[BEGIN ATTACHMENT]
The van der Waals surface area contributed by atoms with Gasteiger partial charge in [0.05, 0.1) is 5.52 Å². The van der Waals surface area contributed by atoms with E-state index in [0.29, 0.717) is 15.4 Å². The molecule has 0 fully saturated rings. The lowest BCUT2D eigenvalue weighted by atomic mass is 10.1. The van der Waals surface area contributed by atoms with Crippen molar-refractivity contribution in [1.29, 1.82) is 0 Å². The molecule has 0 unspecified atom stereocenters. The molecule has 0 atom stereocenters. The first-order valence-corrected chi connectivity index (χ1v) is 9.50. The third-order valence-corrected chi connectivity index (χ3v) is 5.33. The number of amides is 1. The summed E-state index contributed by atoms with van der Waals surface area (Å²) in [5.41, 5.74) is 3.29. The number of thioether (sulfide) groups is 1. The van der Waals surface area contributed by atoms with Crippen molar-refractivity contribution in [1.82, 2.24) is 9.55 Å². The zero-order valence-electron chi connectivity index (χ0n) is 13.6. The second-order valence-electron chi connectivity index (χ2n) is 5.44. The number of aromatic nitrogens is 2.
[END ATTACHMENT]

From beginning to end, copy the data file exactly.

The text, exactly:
The van der Waals surface area contributed by atoms with Gasteiger partial charge in [0.05, 0.1) is 5.52 Å². The van der Waals surface area contributed by atoms with E-state index in [0.29, 0.717) is 15.4 Å². The molecule has 0 fully saturated rings. The lowest BCUT2D eigenvalue weighted by atomic mass is 10.1. The van der Waals surface area contributed by atoms with Crippen molar-refractivity contribution in [1.29, 1.82) is 0 Å². The molecule has 0 unspecified atom stereocenters. The molecule has 0 atom stereocenters. The first-order valence-corrected chi connectivity index (χ1v) is 9.50. The third-order valence-corrected chi connectivity index (χ3v) is 5.33. The number of amides is 1. The summed E-state index contributed by atoms with van der Waals surface area (Å²) in [5.41, 5.74) is 3.29. The number of thioether (sulfide) groups is 1. The van der Waals surface area contributed by atoms with Crippen molar-refractivity contribution in [1.82, 2.24) is 9.55 Å². The zero-order valence-electron chi connectivity index (χ0n) is 13.6. The second-order valence-electron chi connectivity index (χ2n) is 5.44. The number of aromatic nitrogens is 2.